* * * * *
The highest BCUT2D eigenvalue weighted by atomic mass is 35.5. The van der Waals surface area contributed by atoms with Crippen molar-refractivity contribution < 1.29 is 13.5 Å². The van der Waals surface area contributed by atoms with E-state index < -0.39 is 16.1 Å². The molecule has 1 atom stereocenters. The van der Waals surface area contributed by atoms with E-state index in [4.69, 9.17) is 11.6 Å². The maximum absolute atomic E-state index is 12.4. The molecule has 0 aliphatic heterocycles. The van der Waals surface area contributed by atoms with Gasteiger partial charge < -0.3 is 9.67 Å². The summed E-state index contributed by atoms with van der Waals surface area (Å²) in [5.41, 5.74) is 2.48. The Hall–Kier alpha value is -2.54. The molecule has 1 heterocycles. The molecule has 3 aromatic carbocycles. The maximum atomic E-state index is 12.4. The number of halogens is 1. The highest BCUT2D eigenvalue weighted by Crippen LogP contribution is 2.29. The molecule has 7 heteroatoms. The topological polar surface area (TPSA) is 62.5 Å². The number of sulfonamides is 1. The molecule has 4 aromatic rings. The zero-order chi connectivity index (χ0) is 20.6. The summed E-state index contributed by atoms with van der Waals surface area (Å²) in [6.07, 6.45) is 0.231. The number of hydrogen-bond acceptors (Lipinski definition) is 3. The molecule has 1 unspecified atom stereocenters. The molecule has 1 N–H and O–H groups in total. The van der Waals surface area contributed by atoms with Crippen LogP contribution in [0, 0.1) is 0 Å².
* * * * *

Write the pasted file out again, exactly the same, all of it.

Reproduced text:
The highest BCUT2D eigenvalue weighted by atomic mass is 35.5. The van der Waals surface area contributed by atoms with Crippen molar-refractivity contribution < 1.29 is 13.5 Å². The van der Waals surface area contributed by atoms with E-state index < -0.39 is 16.1 Å². The molecule has 1 atom stereocenters. The van der Waals surface area contributed by atoms with E-state index in [4.69, 9.17) is 11.6 Å². The maximum absolute atomic E-state index is 12.4. The molecule has 0 aliphatic heterocycles. The van der Waals surface area contributed by atoms with Gasteiger partial charge < -0.3 is 9.67 Å². The summed E-state index contributed by atoms with van der Waals surface area (Å²) in [5.41, 5.74) is 2.48. The Hall–Kier alpha value is -2.54. The molecule has 1 heterocycles. The molecule has 3 aromatic carbocycles. The maximum atomic E-state index is 12.4. The number of halogens is 1. The highest BCUT2D eigenvalue weighted by Crippen LogP contribution is 2.29. The molecule has 7 heteroatoms. The topological polar surface area (TPSA) is 62.5 Å². The number of sulfonamides is 1. The molecule has 4 aromatic rings. The zero-order chi connectivity index (χ0) is 20.6. The summed E-state index contributed by atoms with van der Waals surface area (Å²) in [6.07, 6.45) is 0.231. The number of hydrogen-bond acceptors (Lipinski definition) is 3. The molecule has 1 unspecified atom stereocenters. The molecule has 1 N–H and O–H groups in total. The van der Waals surface area contributed by atoms with Crippen LogP contribution in [0, 0.1) is 0 Å².